Question: I'm looking for wisdom, tips and tricks regarding installation of a "boiler reset", a device that reduces water temperature in a central heating system on moderately cold days. These have been around a long time, I think the concept predates the internet. I'd love to hear the voice of experience, and also if there are better more modern approaches. Are these effective at either increasing comfort on moderately cold days or at saving money or both?

Situation: I have gas hot water heating in two zones (upstairs/downstairs), a regular (not high efficiency, Weil Mclain PFG-6) boiler about 10 years old, cast iron radiators, located near NYC in a fairly lossy 1896 house. It is insulated and most windows are modern, but the house is not at modern new-house insulation standards. I'm considering device like a Tekmar 256 or Taco PC700. I am not asking for product-selection advice, this info is just in case it helps. Heating runs mid-September to early May, sub-freezing outside temps are mainly in January and February.

Other background:

  • Smart Boiler Reset: The device I'm looking at has its own sensors and no online connectivity. The same company makes more "modern" versions, with multiple room sensors and apps, but they cost ten times the price and seem more geared for landlords and control of larger systems with many independent heating zones. I have two zones on one single-stage boiler, and this device seems to do one thing well.
  • Smart Thermostats: Modern smart thermostats like the Nest use outside temps and forecasts and learn system hysteresis to advance or delay temperature set changes, but they do not control boiler water temperature. You will still have 160 degree radiators even if the inside temperature is two degrees below set point and outside is not that cold. The idea of the boiler reset device is to reduce temperature gradations within rooms, temperature fluctuations and overshoots, thus increasing comfort. Supposedly it also saves money.
  • Thermostat compatibility: My not-smart thermostats supposedly also monitor and learn system hysteresis so I wonder if boiler reset will confuse the thermostats, and I need to disable that?
  • Here is a recent related question from someone just wanting to identify one of these.
  • Here is the installation and operation manual for the device I'm looking at. I'm not asking for advice on product selection, but this manual contains a lot of good background info and theory for those who want to better understand it.
  • Terminology: "Boiler Reset" seems to be the industry term for modulating water temperature according to outside temperature. It doesn't reset anything. Don't get hung up on the name.

Clarifications in light of comments:

  • Setback is reducing set temperature according to time of day or occupancy. I have setback thermostats and I use that function. Reset is reducing system water temperature according to outside temperature. It is the latter I am asking about, though their interaction is interesting too.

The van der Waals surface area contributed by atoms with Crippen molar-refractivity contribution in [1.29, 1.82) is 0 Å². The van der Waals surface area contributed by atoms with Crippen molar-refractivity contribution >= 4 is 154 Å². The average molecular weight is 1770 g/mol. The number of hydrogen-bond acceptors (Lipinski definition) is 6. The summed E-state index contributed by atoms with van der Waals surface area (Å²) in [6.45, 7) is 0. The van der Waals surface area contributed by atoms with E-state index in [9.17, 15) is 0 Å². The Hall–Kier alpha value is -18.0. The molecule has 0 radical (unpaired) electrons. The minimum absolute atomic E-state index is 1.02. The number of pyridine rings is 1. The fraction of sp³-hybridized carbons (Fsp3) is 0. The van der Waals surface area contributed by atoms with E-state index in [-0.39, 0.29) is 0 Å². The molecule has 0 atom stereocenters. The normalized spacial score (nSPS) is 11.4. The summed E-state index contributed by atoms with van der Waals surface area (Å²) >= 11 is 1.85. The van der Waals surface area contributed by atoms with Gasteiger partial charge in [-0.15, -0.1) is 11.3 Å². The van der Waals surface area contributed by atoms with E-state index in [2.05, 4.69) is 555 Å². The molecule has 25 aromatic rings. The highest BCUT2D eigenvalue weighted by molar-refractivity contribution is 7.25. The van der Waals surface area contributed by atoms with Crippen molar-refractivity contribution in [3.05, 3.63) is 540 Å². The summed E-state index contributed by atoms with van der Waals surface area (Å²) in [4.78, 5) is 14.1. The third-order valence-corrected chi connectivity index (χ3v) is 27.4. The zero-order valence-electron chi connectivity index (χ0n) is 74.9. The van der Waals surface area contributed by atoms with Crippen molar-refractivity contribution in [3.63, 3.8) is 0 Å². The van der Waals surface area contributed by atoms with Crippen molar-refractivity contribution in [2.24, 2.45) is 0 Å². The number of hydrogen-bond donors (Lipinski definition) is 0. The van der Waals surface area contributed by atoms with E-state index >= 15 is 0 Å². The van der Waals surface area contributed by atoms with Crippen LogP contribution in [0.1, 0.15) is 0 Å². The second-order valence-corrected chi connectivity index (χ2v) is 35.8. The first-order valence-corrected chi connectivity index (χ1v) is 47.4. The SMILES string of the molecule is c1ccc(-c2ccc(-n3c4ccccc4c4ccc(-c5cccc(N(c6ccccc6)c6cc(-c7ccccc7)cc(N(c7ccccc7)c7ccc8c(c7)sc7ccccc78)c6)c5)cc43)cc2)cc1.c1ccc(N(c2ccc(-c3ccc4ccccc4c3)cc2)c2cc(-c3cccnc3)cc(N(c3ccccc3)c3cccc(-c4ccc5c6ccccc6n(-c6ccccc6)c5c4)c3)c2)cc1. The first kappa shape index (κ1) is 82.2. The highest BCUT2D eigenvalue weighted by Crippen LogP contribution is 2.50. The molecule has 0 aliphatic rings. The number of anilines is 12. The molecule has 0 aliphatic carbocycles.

• Modulating Boilers achieve a similar function by directly reducing heat output at the flame. They are always high efficiency condensing boilers. My boiler is not modulating or condensing. When the flame is on, it's at 100%. The "reset" device works by intercepting Call-For-Heat from the thermostat and cutting it off when water temperature is high enough for the conditions inside and outside the house.
  • What boiler do you have? It's going to matter more with a low-efficiency boiler than with a high-efficiency one.
    – KMJ
    Oct 25, 2023 at 15:26
  • I've heard this called "set back" rather than "reset". It can indeed improve efficiency when installed with a boiler that supports it. It may be hard to retrofit into existing boilers I'd they weren't designed to have a lower-heat burn mode.
    – keshlam
    Oct 25, 2023 at 15:26
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    @keshlam I edited my responses to your comment into the question. Setback vs Reset, and Modulating vs Reset.
    – jay613
    Oct 25, 2023 at 17:16
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    pssst add the make/model to the question
    – FreeMan
    Oct 25, 2023 at 17:32
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    @manassehkatz-Moving2Codidact I don't think you could implement that logic on a single-stage boiler with a two-stage thermostat without jailbreaking it. The boiler doesn't have controllable water temps. There's a temp sensor on the supply pipe monitored buy the controller, it just removes call for heat when the water temp is what it wants. A Nest or similar has terminals for sensors, including outside temp, but not including system water temp, and it wouldn't have that kind of logic in it. Also the Tekmar/Taco logic is pretty sophisticated ... see the manual. Not Google's terrain IMO.
    – jay613
    Oct 25, 2023 at 19:16


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